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    Enter seminary. Seminary provides rigorous education at a graduate level, which may be daunting if your school years are deep in your past. Talk to mentors in the church to find seminaries that cater to older students.[15] You may also find a seminary specializing in counseling, teaching, or another area that fits your life skills.[16]
    • You may enter seminary without a bachelor's degree, but it will be more difficult to get in, and the length of your education will typically increase to eight years.
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    Become ordained. After you complete seminary, a bishop can ordain you into the Catholic ministry. You will first serve as a deacon for at least six months. After this service, you may be ordained as a diocesan priest serving a parish or other local area; or take vows and live in a religious community.

Rosary Prayer

Rosary in English

Rosary in Latin


  • The terms "vocation" and "discernment" may come in handy: A "vocation," according to the Church, is a calling. Everyone has a universal call to be holy, but each person in a different way--vocations include religious life, priesthood, single life, and marriage. "Discernment" is the life-long process of figuring out God's will through prayer and spiritual direction. Discernment takes a lot of patience.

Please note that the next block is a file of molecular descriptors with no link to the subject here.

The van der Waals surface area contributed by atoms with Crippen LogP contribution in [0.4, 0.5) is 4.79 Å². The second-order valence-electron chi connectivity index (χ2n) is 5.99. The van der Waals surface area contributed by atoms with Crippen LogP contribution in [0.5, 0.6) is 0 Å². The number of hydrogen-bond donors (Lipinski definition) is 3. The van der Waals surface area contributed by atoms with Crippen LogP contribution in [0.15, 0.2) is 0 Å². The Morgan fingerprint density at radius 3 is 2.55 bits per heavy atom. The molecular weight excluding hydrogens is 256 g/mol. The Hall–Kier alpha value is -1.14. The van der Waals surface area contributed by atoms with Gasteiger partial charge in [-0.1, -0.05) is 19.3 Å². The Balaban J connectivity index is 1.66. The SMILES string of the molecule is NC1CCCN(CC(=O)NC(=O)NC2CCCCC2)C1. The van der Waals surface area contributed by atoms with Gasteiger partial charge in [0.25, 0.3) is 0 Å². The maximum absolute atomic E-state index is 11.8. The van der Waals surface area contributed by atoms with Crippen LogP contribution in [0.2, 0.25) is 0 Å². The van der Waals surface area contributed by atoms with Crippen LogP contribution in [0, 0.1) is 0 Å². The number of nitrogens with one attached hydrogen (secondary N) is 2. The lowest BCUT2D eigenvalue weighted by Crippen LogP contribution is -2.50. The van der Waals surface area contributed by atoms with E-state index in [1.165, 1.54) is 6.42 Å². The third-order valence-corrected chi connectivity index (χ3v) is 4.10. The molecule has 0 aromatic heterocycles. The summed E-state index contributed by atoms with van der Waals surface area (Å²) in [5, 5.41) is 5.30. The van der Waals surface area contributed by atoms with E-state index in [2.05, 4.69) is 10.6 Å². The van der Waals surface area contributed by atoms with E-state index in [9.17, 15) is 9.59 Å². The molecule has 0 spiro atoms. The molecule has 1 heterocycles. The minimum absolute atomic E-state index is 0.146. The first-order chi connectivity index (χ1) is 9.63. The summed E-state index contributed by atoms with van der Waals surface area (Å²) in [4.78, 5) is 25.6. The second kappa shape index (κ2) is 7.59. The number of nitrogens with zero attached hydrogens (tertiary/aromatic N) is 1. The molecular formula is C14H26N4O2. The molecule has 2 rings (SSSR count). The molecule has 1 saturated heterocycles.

• You may suspect you are called to the priesthood shortly after conversion. This is not uncommon, but you may wish to talk with mentors in your church about the possible vocation.
  • You do not need to be 100% certain about your vocation to enter the seminary or novitiate.
  • Because of recent scandals, background checks are becoming more and more stringent. Your criminal record will be researched, with an emphasis on criminal sexual behavior.


  • The Catholic Church is a global institution with many traditions. It's best to speak to a local priest to find out more about this process in your region.

Sources and Citations

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Categories: Catholicism | Occupations